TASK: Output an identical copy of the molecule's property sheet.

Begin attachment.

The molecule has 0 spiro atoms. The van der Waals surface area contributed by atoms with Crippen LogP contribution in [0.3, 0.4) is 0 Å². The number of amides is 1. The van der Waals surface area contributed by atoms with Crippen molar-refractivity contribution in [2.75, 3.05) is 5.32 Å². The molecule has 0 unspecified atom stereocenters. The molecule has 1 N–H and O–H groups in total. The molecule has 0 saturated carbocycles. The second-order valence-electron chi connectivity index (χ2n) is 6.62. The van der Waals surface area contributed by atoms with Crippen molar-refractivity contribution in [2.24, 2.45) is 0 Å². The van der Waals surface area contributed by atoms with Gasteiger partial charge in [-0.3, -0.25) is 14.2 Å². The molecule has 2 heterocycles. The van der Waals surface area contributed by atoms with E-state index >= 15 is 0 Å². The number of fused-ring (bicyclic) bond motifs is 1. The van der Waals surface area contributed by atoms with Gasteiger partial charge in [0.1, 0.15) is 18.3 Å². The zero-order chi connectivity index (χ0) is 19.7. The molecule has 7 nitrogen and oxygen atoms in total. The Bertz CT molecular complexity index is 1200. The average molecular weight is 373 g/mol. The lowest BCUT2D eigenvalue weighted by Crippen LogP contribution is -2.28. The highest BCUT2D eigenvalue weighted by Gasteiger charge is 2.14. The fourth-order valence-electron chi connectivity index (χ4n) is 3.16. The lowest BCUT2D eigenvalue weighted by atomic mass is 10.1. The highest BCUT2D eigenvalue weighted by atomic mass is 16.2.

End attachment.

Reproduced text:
The molecule has 0 spiro atoms. The van der Waals surface area contributed by atoms with Crippen LogP contribution in [0.3, 0.4) is 0 Å². The number of amides is 1. The van der Waals surface area contributed by atoms with Crippen molar-refractivity contribution in [2.75, 3.05) is 5.32 Å². The molecule has 0 unspecified atom stereocenters. The molecule has 1 N–H and O–H groups in total. The molecule has 0 saturated carbocycles. The second-order valence-electron chi connectivity index (χ2n) is 6.62. The van der Waals surface area contributed by atoms with Crippen molar-refractivity contribution in [2.24, 2.45) is 0 Å². The van der Waals surface area contributed by atoms with Gasteiger partial charge in [-0.3, -0.25) is 14.2 Å². The molecule has 2 heterocycles. The van der Waals surface area contributed by atoms with E-state index >= 15 is 0 Å². The number of fused-ring (bicyclic) bond motifs is 1. The van der Waals surface area contributed by atoms with Gasteiger partial charge in [0.1, 0.15) is 18.3 Å². The zero-order chi connectivity index (χ0) is 19.7. The molecule has 7 nitrogen and oxygen atoms in total. The Bertz CT molecular complexity index is 1200. The average molecular weight is 373 g/mol. The lowest BCUT2D eigenvalue weighted by Crippen LogP contribution is -2.28. The highest BCUT2D eigenvalue weighted by Gasteiger charge is 2.14. The fourth-order valence-electron chi connectivity index (χ4n) is 3.16. The lowest BCUT2D eigenvalue weighted by atomic mass is 10.1. The highest BCUT2D eigenvalue weighted by atomic mass is 16.2.